A man lights a cigarette along a road in Mumbai, India. Photo: Reuters/Danish Siddiqui
A man lights a cigarette along a road in Mumbai. Photo: Reuters / Danish Siddiqui

When will India ban cigarettes for its future generations? Are we making sure that young people never start smoking? Young kids, walking around with smokes in their mouth in streets and no has an answer how they’re getting these smokes? Is India taking up any bold proposal, aiming to outlaw tobacco consumption for the next generation and moving the country to be tobacco free within five to 10 years?

No one has any specific answer to these critical questions. According to a government estimate, smoking-attributable annual deaths were about 930,000 in 2020-21 while smokeless tobacco (SLT) accounted for about 350,000. Both smoking and SLT together accounted for about 1,280,000 deaths per year or about 3,500 deaths (mostly horrible ways to die) every day. (The population of India in 2020 was 1.38 billion.)

Tobacco use is a major risk factor for non-communicable diseases (NCDs) such as cardiovascular ailments, cancer, chronic lung disease and diabetes. NCDs are estimated to account for 63% of all deaths in India, and that number is expected to rise further.

Tobacco use is also a risk factor for infectious diseases such as tuberculosis. A total 20% of the global TB incidence is attributed to smoking. The percentage of death is higher (38%) among TB patients associated with tobacco use. 

The author of this article and AF Development Care director Sachi Satapathy presents a copy of his new book Women and Distress Employment to the cabinet minister of labor and employment, Bhupender Yadav, in New Delhi on May 2, 2022. The book is based on research on female beedi (hand-made cigarette) workers..Of the 267 million tobacco users in India, nearly 72 million adults smoke beedi, and beedi smoking is killing 600,000 people (mostly poor) in India annually.

If one examines the disease burden of only  tuberculosis and cancer cases and deaths due to TB and cancer, the Indian government has no option left but to take strong steps to end the tobacco epidemic.

Apart from strengthening anti-tobacco law and increasing tax on tobacco products, there is not much discussion within policy circles on ways to reduce the tobacco burden on such a huge vulnerable population.

Looking at the disease burden (mostly rapid rise of cancers due to SLT) on tobacco consumers and penetration of smokeless tobacco, beedi in rural areas, it is high time for the government to go further on regulating production and retail sales of such tobacco items in the rural areas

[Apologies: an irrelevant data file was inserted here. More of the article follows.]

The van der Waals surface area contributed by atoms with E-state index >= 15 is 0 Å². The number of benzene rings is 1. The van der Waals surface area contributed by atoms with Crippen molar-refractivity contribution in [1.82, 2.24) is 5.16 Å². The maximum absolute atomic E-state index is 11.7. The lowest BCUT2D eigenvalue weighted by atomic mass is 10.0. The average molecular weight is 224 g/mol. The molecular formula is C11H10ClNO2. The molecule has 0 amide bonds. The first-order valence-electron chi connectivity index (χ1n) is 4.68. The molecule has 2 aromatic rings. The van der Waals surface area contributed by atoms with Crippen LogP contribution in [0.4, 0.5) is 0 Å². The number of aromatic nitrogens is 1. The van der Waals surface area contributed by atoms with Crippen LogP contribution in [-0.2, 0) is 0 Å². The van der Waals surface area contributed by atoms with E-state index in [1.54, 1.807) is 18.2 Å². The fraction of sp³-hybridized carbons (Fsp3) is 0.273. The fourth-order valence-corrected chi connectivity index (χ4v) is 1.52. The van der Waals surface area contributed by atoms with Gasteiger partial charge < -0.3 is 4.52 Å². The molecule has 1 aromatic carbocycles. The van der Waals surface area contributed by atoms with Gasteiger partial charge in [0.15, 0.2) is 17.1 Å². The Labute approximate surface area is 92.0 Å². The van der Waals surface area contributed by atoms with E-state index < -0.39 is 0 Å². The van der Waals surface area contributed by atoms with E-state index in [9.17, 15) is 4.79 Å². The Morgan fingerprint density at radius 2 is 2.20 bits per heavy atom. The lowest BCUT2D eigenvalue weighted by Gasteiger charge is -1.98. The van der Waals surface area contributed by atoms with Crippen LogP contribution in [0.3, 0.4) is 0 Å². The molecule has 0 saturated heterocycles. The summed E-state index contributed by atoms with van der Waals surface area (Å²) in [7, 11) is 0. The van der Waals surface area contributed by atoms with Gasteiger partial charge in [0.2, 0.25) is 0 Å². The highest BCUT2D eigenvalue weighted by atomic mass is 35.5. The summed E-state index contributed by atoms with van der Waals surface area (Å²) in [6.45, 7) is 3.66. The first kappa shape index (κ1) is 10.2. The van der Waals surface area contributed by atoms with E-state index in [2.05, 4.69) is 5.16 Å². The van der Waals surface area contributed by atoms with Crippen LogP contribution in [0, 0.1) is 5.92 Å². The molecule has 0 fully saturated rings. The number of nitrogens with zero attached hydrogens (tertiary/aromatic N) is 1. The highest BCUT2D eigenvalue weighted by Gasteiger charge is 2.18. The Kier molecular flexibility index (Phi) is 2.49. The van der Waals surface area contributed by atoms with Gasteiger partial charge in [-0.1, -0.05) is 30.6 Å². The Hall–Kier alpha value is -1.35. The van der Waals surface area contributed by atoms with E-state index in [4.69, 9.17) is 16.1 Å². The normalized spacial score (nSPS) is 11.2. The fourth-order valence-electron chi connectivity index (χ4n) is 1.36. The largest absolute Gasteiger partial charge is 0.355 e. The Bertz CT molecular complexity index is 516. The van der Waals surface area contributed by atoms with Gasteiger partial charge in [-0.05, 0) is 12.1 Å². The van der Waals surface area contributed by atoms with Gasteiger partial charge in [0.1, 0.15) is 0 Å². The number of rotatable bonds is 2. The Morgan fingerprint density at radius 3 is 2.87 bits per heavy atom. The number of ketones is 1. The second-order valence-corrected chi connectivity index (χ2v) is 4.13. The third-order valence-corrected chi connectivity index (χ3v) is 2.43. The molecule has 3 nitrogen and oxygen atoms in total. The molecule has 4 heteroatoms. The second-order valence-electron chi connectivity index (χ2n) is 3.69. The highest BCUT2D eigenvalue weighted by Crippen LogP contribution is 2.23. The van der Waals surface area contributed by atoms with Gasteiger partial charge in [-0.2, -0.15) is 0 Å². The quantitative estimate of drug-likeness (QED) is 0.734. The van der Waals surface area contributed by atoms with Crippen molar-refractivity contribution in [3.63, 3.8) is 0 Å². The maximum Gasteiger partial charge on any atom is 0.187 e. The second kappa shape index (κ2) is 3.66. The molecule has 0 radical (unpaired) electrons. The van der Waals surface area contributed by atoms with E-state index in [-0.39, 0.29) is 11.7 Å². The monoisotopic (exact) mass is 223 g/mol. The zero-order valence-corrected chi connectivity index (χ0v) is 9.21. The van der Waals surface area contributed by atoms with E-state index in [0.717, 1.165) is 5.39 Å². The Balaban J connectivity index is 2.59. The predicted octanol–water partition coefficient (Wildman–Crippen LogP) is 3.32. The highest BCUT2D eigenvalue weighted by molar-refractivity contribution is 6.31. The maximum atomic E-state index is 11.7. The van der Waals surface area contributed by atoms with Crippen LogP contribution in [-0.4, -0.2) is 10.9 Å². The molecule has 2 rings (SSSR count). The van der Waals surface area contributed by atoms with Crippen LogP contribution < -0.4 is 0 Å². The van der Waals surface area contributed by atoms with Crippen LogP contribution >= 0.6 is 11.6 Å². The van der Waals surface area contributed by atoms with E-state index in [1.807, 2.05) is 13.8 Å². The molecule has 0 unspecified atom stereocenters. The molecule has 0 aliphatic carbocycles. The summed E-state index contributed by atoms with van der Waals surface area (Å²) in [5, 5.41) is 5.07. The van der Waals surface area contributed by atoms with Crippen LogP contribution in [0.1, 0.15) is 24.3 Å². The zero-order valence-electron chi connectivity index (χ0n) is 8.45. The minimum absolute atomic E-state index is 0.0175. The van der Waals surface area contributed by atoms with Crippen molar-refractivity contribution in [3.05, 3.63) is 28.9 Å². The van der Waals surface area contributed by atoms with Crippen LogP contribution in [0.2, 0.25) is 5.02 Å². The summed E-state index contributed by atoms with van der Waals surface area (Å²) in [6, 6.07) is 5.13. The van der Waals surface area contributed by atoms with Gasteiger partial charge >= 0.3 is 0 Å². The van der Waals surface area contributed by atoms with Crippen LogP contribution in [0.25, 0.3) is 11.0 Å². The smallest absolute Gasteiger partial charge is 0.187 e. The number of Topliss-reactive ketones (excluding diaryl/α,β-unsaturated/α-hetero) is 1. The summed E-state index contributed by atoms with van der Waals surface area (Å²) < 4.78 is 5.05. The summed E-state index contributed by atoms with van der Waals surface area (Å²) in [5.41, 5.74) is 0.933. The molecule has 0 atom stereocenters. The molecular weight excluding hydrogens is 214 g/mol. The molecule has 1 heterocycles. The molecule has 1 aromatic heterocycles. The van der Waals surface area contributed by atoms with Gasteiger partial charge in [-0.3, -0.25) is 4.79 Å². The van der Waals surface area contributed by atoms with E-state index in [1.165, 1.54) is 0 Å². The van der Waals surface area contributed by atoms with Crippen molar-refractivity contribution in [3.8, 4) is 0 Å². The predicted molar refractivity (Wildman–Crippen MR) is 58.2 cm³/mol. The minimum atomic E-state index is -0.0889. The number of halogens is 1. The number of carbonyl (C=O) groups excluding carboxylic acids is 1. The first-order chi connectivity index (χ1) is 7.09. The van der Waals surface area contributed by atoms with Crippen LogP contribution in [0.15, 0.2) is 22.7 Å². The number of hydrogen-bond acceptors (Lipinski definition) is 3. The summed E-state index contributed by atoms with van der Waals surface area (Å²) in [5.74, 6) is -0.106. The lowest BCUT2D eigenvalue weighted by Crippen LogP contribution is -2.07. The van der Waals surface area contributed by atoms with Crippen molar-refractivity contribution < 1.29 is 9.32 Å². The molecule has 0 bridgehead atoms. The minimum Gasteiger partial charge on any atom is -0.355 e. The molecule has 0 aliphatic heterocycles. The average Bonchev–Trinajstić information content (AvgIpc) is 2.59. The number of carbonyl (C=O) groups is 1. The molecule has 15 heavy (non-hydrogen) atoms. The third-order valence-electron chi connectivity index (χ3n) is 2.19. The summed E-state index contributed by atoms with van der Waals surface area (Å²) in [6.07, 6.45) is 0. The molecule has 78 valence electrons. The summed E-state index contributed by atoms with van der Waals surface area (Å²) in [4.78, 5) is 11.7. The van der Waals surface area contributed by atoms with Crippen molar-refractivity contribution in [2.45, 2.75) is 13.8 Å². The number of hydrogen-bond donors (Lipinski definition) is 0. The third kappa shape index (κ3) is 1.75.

The benefits of poverty-alleviation programs, welfare schemes, and direct transfer programs must be preferentially offered to non-tobacco users. Those states reporting above 40% tobacco consumption should abandon their existing tobacco policy and come up with new plans to curb production and supply of such tobacco products to reduce the health risks.

These micro-level interventions would be of more help than current national-level programs. All states (particularly those reporting above 40% prevalence) should implement tobacco censuses and use the census number as baseline (instead of relying on World Health Organization estimates) to monitor the progress of tobacco reduction. 

With a record 3,500 tobacco deaths every day in India, business as usual without any strong steps will make the situation worse. Tobacco is the most harmful consumer product in history and there is no other option but to phase it out. India must plan to go beyond helping people to quit smoking.

With so many deaths from a known source, why can India not adopt a law similar to what New Zealand enacted this year. That country’s new tobacco law says that anyone born after 2008 will not be able to buy cigarettes or tobacco products in their lifetime.

Cigarette, beedi and smokeless tobacco products are available in every nook and corner of India. Will government bring major reform to reduce the number sale of these products by half at least in next two or three years?

Without any further delay, government can bring forward a new plan to allow only the sale of tobacco products in each 30-40-kilometer radius by only approved and licensed shops. This strategy would substantially reduce the existing easy accessibility of tobacco products.

This author doesn’t think tax increases will have any further impact on tobacco consumption. It’s really hard to quit and we feel if we did that, we’d be punishing those people who are addicted to cigarettes even more. Tax measures tend to place a higher burden on lower-income people, who are more likely to smoke. 

Government’s priority must be to bring new legislation to make sure young people never start smoking so it will be an offense to sell or supply tobacco products to young, new buyers. This is the only option to aspire for a tobacco-free India.

Sachi Satapathy is an international development practitioner who has worked on large-scale projects. His interests are in public policy, poverty alleviation and public-private partnerships for development in middle-income and developing countries.